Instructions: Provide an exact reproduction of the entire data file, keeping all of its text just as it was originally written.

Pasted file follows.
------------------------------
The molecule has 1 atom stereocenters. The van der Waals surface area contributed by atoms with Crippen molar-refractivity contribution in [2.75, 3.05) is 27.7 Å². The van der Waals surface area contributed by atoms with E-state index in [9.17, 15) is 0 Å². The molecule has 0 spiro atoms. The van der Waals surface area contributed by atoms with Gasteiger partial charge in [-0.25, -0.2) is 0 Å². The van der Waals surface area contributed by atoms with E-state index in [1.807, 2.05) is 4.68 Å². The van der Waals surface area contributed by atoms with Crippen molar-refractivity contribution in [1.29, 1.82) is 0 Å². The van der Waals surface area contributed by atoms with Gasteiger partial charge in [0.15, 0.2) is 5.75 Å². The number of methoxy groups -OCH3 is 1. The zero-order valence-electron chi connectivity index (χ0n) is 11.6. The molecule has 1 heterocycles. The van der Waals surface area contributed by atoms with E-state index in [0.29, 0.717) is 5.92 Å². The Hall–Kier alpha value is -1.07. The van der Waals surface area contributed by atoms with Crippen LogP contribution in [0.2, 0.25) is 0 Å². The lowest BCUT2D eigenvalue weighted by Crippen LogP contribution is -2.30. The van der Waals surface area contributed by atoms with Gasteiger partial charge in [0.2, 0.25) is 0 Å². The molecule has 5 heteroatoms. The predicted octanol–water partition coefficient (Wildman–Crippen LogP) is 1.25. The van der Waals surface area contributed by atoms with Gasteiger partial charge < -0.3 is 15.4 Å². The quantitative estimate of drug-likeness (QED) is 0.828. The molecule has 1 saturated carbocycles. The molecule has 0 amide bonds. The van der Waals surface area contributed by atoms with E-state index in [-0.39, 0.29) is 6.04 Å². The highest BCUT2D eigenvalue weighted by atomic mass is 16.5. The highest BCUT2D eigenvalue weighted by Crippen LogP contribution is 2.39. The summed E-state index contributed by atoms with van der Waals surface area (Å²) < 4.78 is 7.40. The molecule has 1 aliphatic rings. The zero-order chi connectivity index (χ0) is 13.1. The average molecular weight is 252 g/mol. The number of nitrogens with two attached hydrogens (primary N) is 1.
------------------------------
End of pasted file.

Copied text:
The molecule has 1 atom stereocenters. The van der Waals surface area contributed by atoms with Crippen molar-refractivity contribution in [2.75, 3.05) is 27.7 Å². The van der Waals surface area contributed by atoms with E-state index in [9.17, 15) is 0 Å². The molecule has 0 spiro atoms. The van der Waals surface area contributed by atoms with Gasteiger partial charge in [-0.25, -0.2) is 0 Å². The van der Waals surface area contributed by atoms with E-state index in [1.807, 2.05) is 4.68 Å². The van der Waals surface area contributed by atoms with Crippen molar-refractivity contribution in [1.29, 1.82) is 0 Å². The van der Waals surface area contributed by atoms with Gasteiger partial charge in [0.15, 0.2) is 5.75 Å². The number of methoxy groups -OCH3 is 1. The zero-order valence-electron chi connectivity index (χ0n) is 11.6. The molecule has 1 heterocycles. The van der Waals surface area contributed by atoms with E-state index in [0.29, 0.717) is 5.92 Å². The Hall–Kier alpha value is -1.07. The van der Waals surface area contributed by atoms with Crippen LogP contribution in [0.2, 0.25) is 0 Å². The lowest BCUT2D eigenvalue weighted by Crippen LogP contribution is -2.30. The van der Waals surface area contributed by atoms with Gasteiger partial charge in [0.2, 0.25) is 0 Å². The molecule has 5 heteroatoms. The predicted octanol–water partition coefficient (Wildman–Crippen LogP) is 1.25. The van der Waals surface area contributed by atoms with Gasteiger partial charge < -0.3 is 15.4 Å². The quantitative estimate of drug-likeness (QED) is 0.828. The molecule has 1 saturated carbocycles. The molecule has 0 amide bonds. The van der Waals surface area contributed by atoms with E-state index in [-0.39, 0.29) is 6.04 Å². The highest BCUT2D eigenvalue weighted by atomic mass is 16.5. The highest BCUT2D eigenvalue weighted by Crippen LogP contribution is 2.39. The summed E-state index contributed by atoms with van der Waals surface area (Å²) < 4.78 is 7.40. The molecule has 1 aliphatic rings. The zero-order chi connectivity index (χ0) is 13.1. The average molecular weight is 252 g/mol. The number of nitrogens with two attached hydrogens (primary N) is 1.